Rand Paul Says He ‘Probably Will’ Disclose Whistleblower’s Name: ‘Nothing Stops Me’

By Katabella Roberts
Katabella Roberts
Katabella Roberts
Katabella Roberts is a reporter currently based in Turkey. She covers news and business for The Epoch Times, focusing primarily on the United States.
November 6, 2019 Updated: November 6, 2019

Sen. Rand Paul (R-Ky.) said on Tuesday that he may disclose the name of the whistleblower who raised concerns about President Trump’s contacts with Ukraine, leading to the House impeachment inquiry, The Hill reported.

According to the publication, Paul said he’s “more than willing” to name the unknown individual and “probably will at some point,” adding that there is “no law preventing anybody from saying the name.”

The Kentucky senator also spoke to Fox News’s Bret Baier on Tuesday, again suggesting that he may publicly release the whistleblower’s name.

It came shortly after a Twitter post by the whistleblower’s attorney Andrew Bakaj, which warned his client’s safety would be jeopardized if Congress does not protect his anonymity.

The tweet read: “If Congress and others do not protect my client’s anonymity—which my client is afforded to by law—not only does it jeopardize their safety, but it jeopardizes an entire system that took decades to build. It will destroy effective Congressional oversight for years to come.”

In response to the tweet, Paul told Baier he doesn’t “wish harm on anyone,” drawing on his own personal experience of being the “victim of political violence,” and noting that he was on a Virginia baseball field in 2017 when a gunman shot Rep. Steve Scalise (R-La).

He added that he had also been left with six broken ribs after an assault by an individual who “hated President Trump,” saying: “So I know what political violence is all about. I don’t want that at all.”

“There’s nothing that prevents me from saying it now other than I want it to be more about the process and less about the person. But there’s no law that prevents me from mentioning the name of who’s been said to be the whistleblower,” Paul added.

When questioned by Baier about why he didn’t go to the Senate floor and give a speech disclosing the name of the alleged whistleblower, Paul said: “I can, and I may, but I can do it right now if I want. Nothing stops me.”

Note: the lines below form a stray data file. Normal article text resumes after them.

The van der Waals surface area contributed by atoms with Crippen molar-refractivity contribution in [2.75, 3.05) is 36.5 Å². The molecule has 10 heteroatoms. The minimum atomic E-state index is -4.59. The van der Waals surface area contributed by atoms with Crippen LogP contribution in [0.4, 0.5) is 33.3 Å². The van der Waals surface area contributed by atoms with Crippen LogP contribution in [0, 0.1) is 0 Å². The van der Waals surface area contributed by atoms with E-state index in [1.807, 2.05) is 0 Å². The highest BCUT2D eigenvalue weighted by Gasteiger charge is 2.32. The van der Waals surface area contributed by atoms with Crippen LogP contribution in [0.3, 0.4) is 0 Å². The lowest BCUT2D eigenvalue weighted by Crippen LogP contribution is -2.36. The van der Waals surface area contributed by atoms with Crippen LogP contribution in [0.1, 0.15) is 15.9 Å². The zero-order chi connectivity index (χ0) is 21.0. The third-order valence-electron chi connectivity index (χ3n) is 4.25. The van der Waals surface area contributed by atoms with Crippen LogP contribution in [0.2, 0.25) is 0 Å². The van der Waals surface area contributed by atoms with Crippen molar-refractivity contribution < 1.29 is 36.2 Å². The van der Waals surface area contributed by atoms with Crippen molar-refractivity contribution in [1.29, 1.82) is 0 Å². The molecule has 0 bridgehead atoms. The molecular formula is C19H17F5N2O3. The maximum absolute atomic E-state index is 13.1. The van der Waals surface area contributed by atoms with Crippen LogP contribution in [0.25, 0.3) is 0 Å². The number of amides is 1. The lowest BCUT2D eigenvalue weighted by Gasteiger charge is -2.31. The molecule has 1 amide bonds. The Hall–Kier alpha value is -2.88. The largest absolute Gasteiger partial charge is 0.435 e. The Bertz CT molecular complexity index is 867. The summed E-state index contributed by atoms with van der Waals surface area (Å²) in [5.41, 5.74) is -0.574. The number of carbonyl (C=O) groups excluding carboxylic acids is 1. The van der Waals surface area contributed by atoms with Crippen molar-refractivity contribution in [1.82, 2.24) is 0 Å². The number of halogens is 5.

Paul’s comments come just days after he demanded media and lawmakers reveal the identity of the whistleblower and claimed that Congress was aware of the person’s identity.

Appearing alongside Trump at a presidential campaign rally on Nov. 4 the Kentucky Republican referenced unconfirmed reports that the whistleblower worked for former Vice President Joe Biden.

“We also now know the name of the whistleblower, and the whistleblower needs to come before Congress as a material witness because he worked for Joe Biden at the same time that Hunter Biden was getting money from corrupt oligarchs,” he said.

During his speech, Paul also called upon Congress to defend the president in the ongoing impeachment investigation, led by Intelligence Committee Chairman Adam Schiff (D-Calif.).

The investigation is centered on a July 25 phone call between Trump and Ukrainian President Volodymyr Zelensky in which Trump is accused by the whistleblower of coercing Zelensky to investigate corruption allegations involving Hunter Biden and his father, Trump’s rival presidential candidate and former Vice President Joe Biden.

The call has also been linked to earlier action by Trump to block millions in military aid from being released to Ukraine.

Paul told the crowd: “President Trump has great courage. He faces down the fake media every day. But Congress needs to step up and have equal courage to defend the president.

“I say this to my fellow colleagues in Congress, to every Republican in Washington, ‘Step up and subpoena Hunter Biden and subpoena the whistleblower!’.”

Meanwhile, Trump has also called for the media to release the name of the whistleblower, saying they would “be doing the public a service” if they disclosed the individual’s identity.

Speaking to reporters at the White House on Monday, he said: “They know who it is. You know who it is. You just don’t want to report it. CNN knows who it is, but you don’t want to report it. You know, you’d be doing the public a service if you did.”

Katabella Roberts
Katabella Roberts
Katabella Roberts is a reporter currently based in Turkey. She covers news and business for The Epoch Times, focusing primarily on the United States.